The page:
After two years of Covid, people have rarely been more polarized. As a result, there has hardly been a time with a greater need for bridge-building leadership.
The sources of dispute are legion: vax policies, government health guidelines, travel restrictions, mask-wearing requirements, balancing individual and community rights and managing economic impacts on businesses. Our society seems to be increasingly polarized.
People imbued in these dynamics then come to work. In recent discussions with family business leaders, one common perception is that the workplace is the scene of more conflict and that people are “increasingly comfortable getting mad at one another.” A situation which is a challenge for leaders. First, let us discuss some flashpoints of polarization and finish with some ideas on how to respond.
First, and most obviously, is the divide over the reach of government and the balance of citizens’ rights and the common good. At the direction of its public health officials, the government tries to implement policies to safeguard people and manage the health care system. Hence, mask mandates and restrictions on businesses and churches. Yet, at the same time, people have their rights and may not want to be vaccinated or wear masks. The differing views over this approach have reared their ugly head in many venues.
Second, there is a divide over very different concepts of work. Today Canada has the lowest unemployment (around 5.3%) since statistics started being kept in 1976—so employees have leverage. They don’t like it; they leave. More remote work, enabled by technology, is here to stay—whether or not employers want it. Boomers—often the bosses—are more inclined to think that real work happens at the office. There is a great chasm—and the consequences are significant.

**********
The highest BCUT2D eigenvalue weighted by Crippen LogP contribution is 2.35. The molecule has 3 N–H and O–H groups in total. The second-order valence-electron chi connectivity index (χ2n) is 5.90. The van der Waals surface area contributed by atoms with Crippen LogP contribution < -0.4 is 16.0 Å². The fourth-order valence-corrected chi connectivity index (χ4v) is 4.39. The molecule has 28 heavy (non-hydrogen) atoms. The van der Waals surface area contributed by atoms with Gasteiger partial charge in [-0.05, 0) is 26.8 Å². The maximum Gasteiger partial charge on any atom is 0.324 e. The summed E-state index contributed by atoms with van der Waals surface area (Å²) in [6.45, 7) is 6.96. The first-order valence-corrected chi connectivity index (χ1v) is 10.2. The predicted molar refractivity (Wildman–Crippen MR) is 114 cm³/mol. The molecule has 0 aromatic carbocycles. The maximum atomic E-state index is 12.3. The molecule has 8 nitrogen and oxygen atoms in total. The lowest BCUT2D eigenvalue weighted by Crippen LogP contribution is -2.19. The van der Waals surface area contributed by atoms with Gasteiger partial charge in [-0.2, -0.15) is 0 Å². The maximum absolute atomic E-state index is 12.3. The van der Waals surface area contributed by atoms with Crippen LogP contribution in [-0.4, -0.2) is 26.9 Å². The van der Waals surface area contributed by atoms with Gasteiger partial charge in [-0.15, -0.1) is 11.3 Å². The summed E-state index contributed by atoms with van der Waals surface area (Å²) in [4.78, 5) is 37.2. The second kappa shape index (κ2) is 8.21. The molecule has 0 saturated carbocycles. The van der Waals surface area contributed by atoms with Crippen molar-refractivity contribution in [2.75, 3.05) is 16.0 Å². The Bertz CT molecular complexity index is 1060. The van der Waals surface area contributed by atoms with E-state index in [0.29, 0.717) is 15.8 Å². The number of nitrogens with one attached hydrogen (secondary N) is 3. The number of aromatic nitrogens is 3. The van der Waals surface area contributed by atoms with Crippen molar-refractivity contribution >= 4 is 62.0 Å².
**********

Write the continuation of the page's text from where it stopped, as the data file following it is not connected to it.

Third, there are divides across generations: Gen Z (b 1997-2012), Millennials (b 1981-1996), Gen X (b 1965-1980) and Boomers (b 1955-1964). The issues range from homeownership to the environment. Concerning homeownership, younger generations face the prospect of being life-long renters, whereas Boomers have built up equity in increasing markets over time. Regarding the environment, views vary on the scale of importance and urgency. Will Boomers invest in initiatives that don’t benefit them but only future generations?
How do you build bridges across these chasms? A starting point is actively listening to differing views; we should become accustomed to others who don’t think like us. This type of leadership seems to be a counter-cultural approach now. However, a focus on bridge-building is needed direly in a fractured society.
Fostered by providing a safe and positive environment, this approach allows employees to collaborate productively. This environment is facilitated via a shared corporate vision, mission and values. Without a compelling and clearly communicated shared vision, the default approach is to focus only on one’s own situation and perspective.
There is an essential role for bridge-building leadership which can inspire people with a vision of the common good. This approach will start bridging the chasms in a post-pandemic polarized world, and the more successful companies will reflect an ability to do so.
By Rick Goossen
Rick has extensive experience with high net worth individuals and families, working with them in both a financial and governance capacity. He thrives on understanding the business and entrepreneurial journey of individuals and families and then using creative and strategic thinking skills to help them succeed.
This material contains the current opinions of the author and such opinions are subject to change without notice. This material is distributed for informational purposes only. Nicola Wealth is registered as a Portfolio Manager, Exempt Market Dealer and Investment Fund Manager with the required securities commissions.